Leaders of the Salem-Keizer School Board cancelled a scheduled Aug. 24 meeting after a warning from the district’s security director that planned protests and counterprotests could turn violent, board Chair Osvaldo Avila said.

Avila and Vice Chair Ashley Carson Cottingham announced the cancellation Wednesday, saying it was due to “ongoing public safety concerns in our community.” 

The board had been scheduled to visit Chemeketa Community College for a work session to visit the college’s new agricultural complex and learn about the redesign of the district’s alternative education program through a partnership with the college.

But Avila said the district’s security team saw posts on social media that raised concerns the meeting might draw anti-mask protesters and counter protesters, leading to the type of street clashes Salem has seen outside the Capitol and in other venues over the past year.

“We don’t have the capacity to be able to mitigate a situation,” Avila said, referring to the district’s security workforce.

Avila said he and Carson Cottingham discussed the situation with Superintendent Christy Perry and Chris Baldridge, the district’s director of safety and risk management, before deciding to cancel the meeting.

The decision came after a heated school board meeting on Aug. 10 where Avila twice stopped public testimony to issue warnings about civility and decorum as comments grew heated about a statewide mandate that students wear masks in schools in the fall.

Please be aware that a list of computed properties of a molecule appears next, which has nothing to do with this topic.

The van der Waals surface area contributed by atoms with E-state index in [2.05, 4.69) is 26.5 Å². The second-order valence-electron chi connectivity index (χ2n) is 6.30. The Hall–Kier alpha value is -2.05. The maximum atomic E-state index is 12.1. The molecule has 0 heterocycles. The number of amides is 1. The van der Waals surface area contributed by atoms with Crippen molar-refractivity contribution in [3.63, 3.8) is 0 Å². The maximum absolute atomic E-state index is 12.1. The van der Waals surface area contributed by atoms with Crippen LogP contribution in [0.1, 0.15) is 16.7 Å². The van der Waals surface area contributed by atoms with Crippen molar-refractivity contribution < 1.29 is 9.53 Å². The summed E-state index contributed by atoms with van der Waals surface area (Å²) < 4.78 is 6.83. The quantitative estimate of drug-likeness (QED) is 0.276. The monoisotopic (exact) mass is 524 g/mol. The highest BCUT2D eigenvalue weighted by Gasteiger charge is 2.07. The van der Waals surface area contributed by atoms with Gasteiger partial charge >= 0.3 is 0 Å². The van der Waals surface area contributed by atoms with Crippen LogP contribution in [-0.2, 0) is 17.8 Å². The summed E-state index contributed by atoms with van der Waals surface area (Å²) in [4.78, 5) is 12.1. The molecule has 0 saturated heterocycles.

A large group of parents opposed to masking in schools attended the meeting to speak against the policy, which was implemented by Gov. Kate Brown, while a group of students and young people spoke in favor of requiring masks.

The first time, Avila spoke after a young woman testified objecting to the board “letting these white people in (to the meeting) without their masks.” The meeting took place three days before a statewide mask mandate went into effect.

The second time, Avila called a recess after another commenter referred to themselves with gender neutral pronouns, causing a small outburst in the audience. Avila told Salem Reporter he didn’t hear what audience members said, but several witnesses told him audience members directed transphobic comments at the speaker.

“We are seeing a continual call in our community to create disruption to our board and our schools with divisiveness that has no place in the lives of our students. At our last board meeting, we witnessed disrespect, racial and transphobic comments, and a disregard for health and safety protocols. We believe our communities of Salem and Keizer are better than this, and board leadership does not want any person to be in an environment where they will not feel safe or welcome,” Avila and Carson Cottingham said in a statement announcing the meeting cancellation.

Avila said the community needs to focus on safely returning kids to full-time school in-person.

“Some adults, by their words and actions, are teaching children to be irresponsible during a global health pandemic, disrespecting the process of democracy through grossly defiant statements and actions that will have lasting effects. Instead, we should create an environment where children learn to participate civically and economically as they move into adulthood,” he said in a statement Thursday.

-Rachel Alexander